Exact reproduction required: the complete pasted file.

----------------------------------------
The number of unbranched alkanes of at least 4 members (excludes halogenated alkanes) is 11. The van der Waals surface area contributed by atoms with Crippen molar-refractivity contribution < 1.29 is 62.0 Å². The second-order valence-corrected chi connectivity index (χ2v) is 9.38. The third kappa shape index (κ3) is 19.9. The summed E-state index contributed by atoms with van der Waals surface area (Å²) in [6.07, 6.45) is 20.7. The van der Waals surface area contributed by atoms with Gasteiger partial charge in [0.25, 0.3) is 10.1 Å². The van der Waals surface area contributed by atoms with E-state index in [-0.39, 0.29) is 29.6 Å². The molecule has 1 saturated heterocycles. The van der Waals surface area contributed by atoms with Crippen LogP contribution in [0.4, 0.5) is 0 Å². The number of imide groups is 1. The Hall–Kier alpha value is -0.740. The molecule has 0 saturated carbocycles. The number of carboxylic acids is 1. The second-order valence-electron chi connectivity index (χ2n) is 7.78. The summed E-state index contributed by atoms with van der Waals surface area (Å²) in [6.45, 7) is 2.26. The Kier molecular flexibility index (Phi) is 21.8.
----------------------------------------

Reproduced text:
The number of unbranched alkanes of at least 4 members (excludes halogenated alkanes) is 11. The van der Waals surface area contributed by atoms with Crippen molar-refractivity contribution < 1.29 is 62.0 Å². The second-order valence-corrected chi connectivity index (χ2v) is 9.38. The third kappa shape index (κ3) is 19.9. The summed E-state index contributed by atoms with van der Waals surface area (Å²) in [6.07, 6.45) is 20.7. The van der Waals surface area contributed by atoms with Gasteiger partial charge in [0.25, 0.3) is 10.1 Å². The van der Waals surface area contributed by atoms with E-state index in [-0.39, 0.29) is 29.6 Å². The molecule has 1 saturated heterocycles. The van der Waals surface area contributed by atoms with Crippen LogP contribution in [0.4, 0.5) is 0 Å². The number of imide groups is 1. The Hall–Kier alpha value is -0.740. The molecule has 0 saturated carbocycles. The number of carboxylic acids is 1. The second-order valence-electron chi connectivity index (χ2n) is 7.78. The summed E-state index contributed by atoms with van der Waals surface area (Å²) in [6.45, 7) is 2.26. The Kier molecular flexibility index (Phi) is 21.8.